Preached at the 8 am service on 6 November 2016 at St. John’s Episcopal Church, Snohomish, Washington
All Saints Sunday, Year C
All Saints Day always brings to my mind the Communion of Saints, the Great cloud of Witnesses.
I saw a wonderful image of this a few days ago. In Chicago, people are writing names on the wall of Wrigley Field. It’s filled with names – all different sizes and colors. They’re the names of faithful Cubs fans who died, never having seen them win the World Series. It seems particularly fitting that the they won it in the final game on November 2nd – the Commemoration of All Faithful Departed. What a great image!
On All Saints, I think about all those who have come before and worshiped within these walls or others like them and all those who will come after us – to worship, to serve the world, to be God’s blessing to the poor, the hungry, the sorrowful, the hated and scorned.
I am reminded of a lay reader who served every week at the 8 am service. And sometimes 8 o’clock would come and there would be no one in the pews and she would say, “I guess it’s just you and me and the saints today.”
While I was on the Camino the sense of the communion of saints and the great cloud of witnesses was almost palpable.
I went into a lot of churches; churches with hundreds and in some cases over a thousand years of history. It seemed like every little town had a big, stone church – built to last. They were from different eras and represented different styles of art and architecture. Some were fortified – reminders that the history of the church and of Spain is not entirely peaceful. Those walls have witnessed a lot of war.
I marveled at the beautiful, intricate, floor-to-ceiling altarpieces, often encased in gold leaf. I thought about all the people – the master craftsmen and common laborers – who devoted their whole lives to building a church or a cathedral and creating the art within, all for the glory of God. That beauty is and always was available to all – believers or not, rich or poor. Think of the millions of people who have seen and marveled at their work. Here we were, pilgrims from every corner of the globe from South Africa to Northern Europe, Brazil to Toronto, the US, Australia, Ireland, New Zealand, Japan, the Philippines – drawn together along with the local people, to these holy places to behold the beauty of the ages and offer our own prayers and praises and thanksgivings to the Glory of God.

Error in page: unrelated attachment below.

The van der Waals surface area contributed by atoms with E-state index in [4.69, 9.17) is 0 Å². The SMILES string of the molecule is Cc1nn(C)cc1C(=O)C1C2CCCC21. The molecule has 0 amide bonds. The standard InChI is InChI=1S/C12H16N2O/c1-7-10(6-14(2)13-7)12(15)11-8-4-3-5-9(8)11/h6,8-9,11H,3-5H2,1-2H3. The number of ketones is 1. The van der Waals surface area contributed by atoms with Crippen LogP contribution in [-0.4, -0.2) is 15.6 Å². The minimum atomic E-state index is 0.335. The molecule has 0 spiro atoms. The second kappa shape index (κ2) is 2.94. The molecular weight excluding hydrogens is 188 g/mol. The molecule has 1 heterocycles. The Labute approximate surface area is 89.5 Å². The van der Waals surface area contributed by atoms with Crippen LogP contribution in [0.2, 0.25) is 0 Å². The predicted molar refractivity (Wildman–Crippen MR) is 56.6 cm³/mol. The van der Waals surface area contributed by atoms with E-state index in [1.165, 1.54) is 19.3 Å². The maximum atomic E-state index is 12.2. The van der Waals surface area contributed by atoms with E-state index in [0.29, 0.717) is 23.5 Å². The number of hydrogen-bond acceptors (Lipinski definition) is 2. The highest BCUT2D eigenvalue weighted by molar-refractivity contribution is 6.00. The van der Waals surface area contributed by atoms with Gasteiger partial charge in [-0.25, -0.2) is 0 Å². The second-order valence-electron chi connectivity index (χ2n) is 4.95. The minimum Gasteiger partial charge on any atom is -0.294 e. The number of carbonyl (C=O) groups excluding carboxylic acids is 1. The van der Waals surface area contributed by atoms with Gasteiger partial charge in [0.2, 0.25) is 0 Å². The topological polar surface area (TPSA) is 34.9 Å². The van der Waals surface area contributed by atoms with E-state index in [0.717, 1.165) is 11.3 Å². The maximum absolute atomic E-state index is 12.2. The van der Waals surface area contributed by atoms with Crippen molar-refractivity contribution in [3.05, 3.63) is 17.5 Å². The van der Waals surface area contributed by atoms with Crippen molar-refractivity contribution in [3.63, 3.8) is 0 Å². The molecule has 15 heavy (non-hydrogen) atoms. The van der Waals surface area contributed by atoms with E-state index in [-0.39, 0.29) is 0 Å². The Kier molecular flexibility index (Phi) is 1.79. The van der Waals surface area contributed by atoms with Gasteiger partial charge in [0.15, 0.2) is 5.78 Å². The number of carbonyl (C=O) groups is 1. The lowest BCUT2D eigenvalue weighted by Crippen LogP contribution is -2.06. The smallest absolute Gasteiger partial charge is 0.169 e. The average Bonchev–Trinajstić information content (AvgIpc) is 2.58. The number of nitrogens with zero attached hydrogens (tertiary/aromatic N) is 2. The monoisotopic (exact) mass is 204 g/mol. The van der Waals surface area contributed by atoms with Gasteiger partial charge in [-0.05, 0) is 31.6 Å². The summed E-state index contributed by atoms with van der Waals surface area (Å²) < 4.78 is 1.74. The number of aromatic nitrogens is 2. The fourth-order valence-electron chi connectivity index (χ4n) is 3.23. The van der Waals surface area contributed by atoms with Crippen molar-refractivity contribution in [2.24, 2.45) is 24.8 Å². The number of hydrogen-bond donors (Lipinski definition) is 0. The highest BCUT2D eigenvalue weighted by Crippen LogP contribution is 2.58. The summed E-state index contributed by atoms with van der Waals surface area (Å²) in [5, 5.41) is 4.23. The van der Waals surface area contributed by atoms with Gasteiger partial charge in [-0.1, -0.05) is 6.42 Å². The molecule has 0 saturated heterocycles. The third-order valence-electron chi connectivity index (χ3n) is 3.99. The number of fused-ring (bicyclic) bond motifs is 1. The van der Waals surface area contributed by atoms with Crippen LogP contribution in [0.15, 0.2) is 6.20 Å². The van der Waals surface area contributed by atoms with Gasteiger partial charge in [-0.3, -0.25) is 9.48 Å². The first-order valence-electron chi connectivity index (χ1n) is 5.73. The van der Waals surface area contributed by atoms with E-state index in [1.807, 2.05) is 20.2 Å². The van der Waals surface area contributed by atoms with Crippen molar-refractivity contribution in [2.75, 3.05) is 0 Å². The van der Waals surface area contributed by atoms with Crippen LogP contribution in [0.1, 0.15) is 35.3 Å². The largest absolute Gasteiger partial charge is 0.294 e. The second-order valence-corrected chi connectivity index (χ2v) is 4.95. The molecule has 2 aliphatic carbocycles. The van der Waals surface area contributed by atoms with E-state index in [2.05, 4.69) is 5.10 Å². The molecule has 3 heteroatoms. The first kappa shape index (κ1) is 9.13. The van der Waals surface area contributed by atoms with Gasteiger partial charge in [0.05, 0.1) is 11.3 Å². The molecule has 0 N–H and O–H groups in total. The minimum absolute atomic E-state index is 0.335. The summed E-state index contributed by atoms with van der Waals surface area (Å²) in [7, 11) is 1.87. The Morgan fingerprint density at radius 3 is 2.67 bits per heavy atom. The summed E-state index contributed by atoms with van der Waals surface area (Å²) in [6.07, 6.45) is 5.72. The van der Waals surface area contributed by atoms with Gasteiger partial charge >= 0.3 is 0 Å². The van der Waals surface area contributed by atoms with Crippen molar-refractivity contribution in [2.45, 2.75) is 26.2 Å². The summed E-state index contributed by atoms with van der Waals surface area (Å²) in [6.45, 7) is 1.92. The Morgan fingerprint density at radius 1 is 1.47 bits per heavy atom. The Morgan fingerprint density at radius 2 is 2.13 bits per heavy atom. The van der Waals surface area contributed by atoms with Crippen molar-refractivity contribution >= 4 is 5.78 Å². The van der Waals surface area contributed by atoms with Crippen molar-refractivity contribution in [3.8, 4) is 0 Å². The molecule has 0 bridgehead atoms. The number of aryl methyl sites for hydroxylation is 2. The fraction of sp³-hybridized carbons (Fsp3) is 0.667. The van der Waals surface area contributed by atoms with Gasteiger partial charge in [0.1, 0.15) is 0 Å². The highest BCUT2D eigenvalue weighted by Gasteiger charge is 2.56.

At the same time, we recognized and talked about the other side of what such extravagant beauty represented. The gold was likely the fruit of colonization and came from the labor of conquered and enslaved people – many of whom lost their lives. Those people are part of the great cloud of witnesses, too. It came at the expense of the land – the gold and silver mines and stone quarries.
We struggled with the idea of the church pouring its wealth into erecting structures while people starved. On the other hand, the church employed an awful lot of people – jobs for life – working on those buildings.
Within those walls, we could feel the holiness – not because of the beautiful objects, but because of all the people who have come there in faith over the centuries – to worship, to praise, to plead, to repent – expecting to find God and receive God’s grace. The communion of saints; the great cloud of witnesses.
And it wasn’t just in the churches, but all along the way. People drawn together to walk to Santiago, to visit the tomb of St. James the Apostle. And although many are from other faith traditions or no tradition or walk for a whole host of other reasons, I can’t help but believe that it is God who draws them there.
This year, they expect 300,000 people to walk the Camino. While more and more people go every year, think of the millions of people who have made that journey over the centuries. That great cloud of witnesses again.
At various places along the way, there are make-shift shrines with prayers or crosses, little mementos or pictures, and lots of boots.
There are memorials to people who have died, sometimes while walking the Camino; pilgrims, loved ones, or who knows. And then there are the memorials to those who died in war, or defending their city, or taking a stand against injustice. It is all these people who have journeyed in faith who make the whole way holy.
Finally, we arrive at the Cathedral of St. James who is known in Spain as the Moor slayer even though he died centuries before there even were “moors.” Legends abound. For some people, it is important to them that the legends are true – or at least the one they hold dear. But whatever the “truth” is and whether or not the silver sarcophagus actually holds the remains of Jesus’ disciple, it is a holy place.
The communion of saints is real and we are part of it. They carry us along the way whether it’s on the path to Santiago or down the streets of Snohomish. They are with us always.
And so, on this All Saints Sunday, we also remember our own baptism the day when we became numbered among the saints, as we renew our baptismal vows.